He also orchestrated an extraordinarily vicious press campaign against his adversaries. In early January, the Berlusconi family newspaper, Il Giornale, published a series of stories alleging large-scale corruption among the leaders of the center-left. The paper printed the wiretapped phone conversations of Piero Fassino, president of the Left Democrats, who was speaking to Giovanni Consorte, the head of an insurance company made up of left-wing cooperatives, about a takeover for a bank. “So, do we own the bank?” Fassino asked Consorte. There was no evidence of wrongdoing on Fassino’s part or of any money changing hands—only that he was taking sides in a bank takeover. In fact, so had Berlusconi in the same takeover. In one wiretap, moreover, a financial strategist reports on a meeting with Berlusconi, where they discussed the attempted takeover of theRizzoli–Corriere della Sera group, owner of the country’s largest newspaper and second-largest book and magazine publishing group, one of the few large media groups that has eluded Berlusconi’s control. “I just spoke to the prime minister who is moved by what we are doing. I told him we were pressing ahead with the RCS[Rizzoli–Corriere della Sera] takeover and that he must give us a hand.”

These conversations did not receive much attention from the Italian news media. That Berlusconi was acting improperly was not news, while unsavory behavior on the left allowed Berlusconi to insist that the opposition was no better than he was—worse, in fact, because they were hypocrites who claimed moral superiority while playing the same corrupt games.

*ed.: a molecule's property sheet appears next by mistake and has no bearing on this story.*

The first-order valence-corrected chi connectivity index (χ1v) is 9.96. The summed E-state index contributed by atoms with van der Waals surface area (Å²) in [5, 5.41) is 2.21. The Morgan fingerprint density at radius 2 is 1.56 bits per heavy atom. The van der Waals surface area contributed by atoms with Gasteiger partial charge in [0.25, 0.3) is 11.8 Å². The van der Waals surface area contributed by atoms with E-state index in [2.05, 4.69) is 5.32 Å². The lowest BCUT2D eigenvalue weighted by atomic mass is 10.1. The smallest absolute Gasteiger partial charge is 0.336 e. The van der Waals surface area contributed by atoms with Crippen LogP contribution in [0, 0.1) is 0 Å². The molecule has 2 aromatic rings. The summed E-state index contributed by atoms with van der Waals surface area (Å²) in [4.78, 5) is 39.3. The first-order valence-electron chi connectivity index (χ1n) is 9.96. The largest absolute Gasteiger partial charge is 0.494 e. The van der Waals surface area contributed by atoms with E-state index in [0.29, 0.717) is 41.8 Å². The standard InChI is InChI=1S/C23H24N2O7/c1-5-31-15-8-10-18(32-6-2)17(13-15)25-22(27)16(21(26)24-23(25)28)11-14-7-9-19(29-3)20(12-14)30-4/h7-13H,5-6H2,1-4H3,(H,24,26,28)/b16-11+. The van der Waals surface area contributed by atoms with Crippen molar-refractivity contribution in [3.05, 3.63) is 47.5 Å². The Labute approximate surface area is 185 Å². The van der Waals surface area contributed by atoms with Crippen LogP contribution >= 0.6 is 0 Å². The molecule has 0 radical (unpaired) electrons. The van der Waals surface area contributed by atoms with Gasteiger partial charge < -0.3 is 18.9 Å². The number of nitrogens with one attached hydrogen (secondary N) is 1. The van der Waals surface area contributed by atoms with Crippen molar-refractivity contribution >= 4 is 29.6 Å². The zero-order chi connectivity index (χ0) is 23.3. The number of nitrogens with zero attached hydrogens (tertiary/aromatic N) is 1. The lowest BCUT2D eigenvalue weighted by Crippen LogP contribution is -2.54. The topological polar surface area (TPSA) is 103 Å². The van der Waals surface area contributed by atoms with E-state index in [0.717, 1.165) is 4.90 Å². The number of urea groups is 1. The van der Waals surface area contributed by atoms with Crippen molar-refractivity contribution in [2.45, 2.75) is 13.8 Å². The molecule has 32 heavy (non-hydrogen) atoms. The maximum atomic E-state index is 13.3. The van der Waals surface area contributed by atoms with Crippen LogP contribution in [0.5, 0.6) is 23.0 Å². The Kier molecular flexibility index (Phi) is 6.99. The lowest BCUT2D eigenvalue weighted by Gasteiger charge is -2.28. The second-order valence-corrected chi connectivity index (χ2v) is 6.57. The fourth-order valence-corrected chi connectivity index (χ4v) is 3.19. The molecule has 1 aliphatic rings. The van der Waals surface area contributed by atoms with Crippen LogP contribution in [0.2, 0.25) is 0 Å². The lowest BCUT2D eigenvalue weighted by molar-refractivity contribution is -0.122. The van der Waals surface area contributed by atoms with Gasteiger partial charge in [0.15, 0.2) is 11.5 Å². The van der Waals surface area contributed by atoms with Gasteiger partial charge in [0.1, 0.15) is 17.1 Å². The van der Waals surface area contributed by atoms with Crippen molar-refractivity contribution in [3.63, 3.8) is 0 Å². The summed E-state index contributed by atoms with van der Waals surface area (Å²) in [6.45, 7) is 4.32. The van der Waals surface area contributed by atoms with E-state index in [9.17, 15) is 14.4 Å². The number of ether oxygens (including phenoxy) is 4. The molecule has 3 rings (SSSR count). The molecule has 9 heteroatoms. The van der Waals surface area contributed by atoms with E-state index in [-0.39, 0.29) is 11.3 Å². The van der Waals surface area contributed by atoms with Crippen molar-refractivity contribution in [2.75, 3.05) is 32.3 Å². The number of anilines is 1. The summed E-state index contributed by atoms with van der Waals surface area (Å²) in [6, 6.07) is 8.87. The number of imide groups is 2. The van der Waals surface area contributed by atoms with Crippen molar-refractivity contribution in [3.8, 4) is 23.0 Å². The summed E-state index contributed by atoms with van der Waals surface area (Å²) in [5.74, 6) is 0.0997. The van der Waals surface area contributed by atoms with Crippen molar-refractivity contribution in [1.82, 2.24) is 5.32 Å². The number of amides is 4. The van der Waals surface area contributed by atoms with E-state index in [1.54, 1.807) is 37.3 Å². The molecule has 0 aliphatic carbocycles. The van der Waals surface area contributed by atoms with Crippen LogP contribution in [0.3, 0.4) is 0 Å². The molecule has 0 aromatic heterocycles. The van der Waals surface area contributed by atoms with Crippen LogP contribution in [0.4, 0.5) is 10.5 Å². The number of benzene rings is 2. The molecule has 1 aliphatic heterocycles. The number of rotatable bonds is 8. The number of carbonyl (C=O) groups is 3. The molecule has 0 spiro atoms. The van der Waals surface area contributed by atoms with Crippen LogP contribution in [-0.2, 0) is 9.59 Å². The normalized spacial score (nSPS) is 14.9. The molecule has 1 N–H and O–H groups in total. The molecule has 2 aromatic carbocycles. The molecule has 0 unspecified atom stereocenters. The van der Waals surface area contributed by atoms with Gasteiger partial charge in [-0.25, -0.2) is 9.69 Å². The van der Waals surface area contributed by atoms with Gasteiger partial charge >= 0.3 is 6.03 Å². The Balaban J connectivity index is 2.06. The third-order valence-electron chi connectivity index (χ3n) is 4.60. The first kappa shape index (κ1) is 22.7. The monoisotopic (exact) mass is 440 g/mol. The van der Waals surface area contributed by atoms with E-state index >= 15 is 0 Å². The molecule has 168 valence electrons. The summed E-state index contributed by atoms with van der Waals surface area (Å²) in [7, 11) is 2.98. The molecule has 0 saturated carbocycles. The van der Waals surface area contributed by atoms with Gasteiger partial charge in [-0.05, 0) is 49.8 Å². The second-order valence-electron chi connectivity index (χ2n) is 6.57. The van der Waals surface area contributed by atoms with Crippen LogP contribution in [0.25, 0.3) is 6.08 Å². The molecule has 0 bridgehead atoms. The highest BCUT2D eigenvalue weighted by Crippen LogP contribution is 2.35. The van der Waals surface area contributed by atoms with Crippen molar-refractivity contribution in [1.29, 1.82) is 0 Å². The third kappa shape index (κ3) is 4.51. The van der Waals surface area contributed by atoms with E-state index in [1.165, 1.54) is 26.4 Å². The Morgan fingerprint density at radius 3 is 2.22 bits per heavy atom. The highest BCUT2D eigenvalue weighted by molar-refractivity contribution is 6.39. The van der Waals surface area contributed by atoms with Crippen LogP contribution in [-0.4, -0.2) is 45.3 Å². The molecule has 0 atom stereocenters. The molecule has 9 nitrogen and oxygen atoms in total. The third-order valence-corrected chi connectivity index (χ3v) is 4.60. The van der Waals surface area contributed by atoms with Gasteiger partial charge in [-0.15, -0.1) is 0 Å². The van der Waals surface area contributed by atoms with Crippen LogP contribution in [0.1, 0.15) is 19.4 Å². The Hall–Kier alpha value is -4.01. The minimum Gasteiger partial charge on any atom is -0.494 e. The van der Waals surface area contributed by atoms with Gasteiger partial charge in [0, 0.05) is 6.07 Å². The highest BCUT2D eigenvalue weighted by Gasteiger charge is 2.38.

Few pointed out that these wiretaps were in direct violation of a law that Berlusconi had fought for and passed. Embarrassed again and again by revelations of wrongdoing in his company and government, Berlusconi had passed a law strictly forbidding the wiretapping and the publication of any wiretaps of members of parliament. Police are not allowed to wiretap a member of parliament even if, by chance, a dangerous criminal who was under surveillance happened to telephone a politician while committing a crime. Numerous recordings of Mafia members chatting with politicians have been thrown out of court. According to the new law such wiretaps were not even allowed to be transcribed and placed into the public record. The conversations between Fassino and Consorte were at first available only in audio form on a few CD-ROMs and were likely published in Berlusconi’s newspaper with the help of someone in the government—a gross abuse of power that Berlusconi himself had passed severe legislation to prevent. Such a leak on the eve of an election, in a country with a genuinely free press, might have become a major story and campaign issue. It got little attention.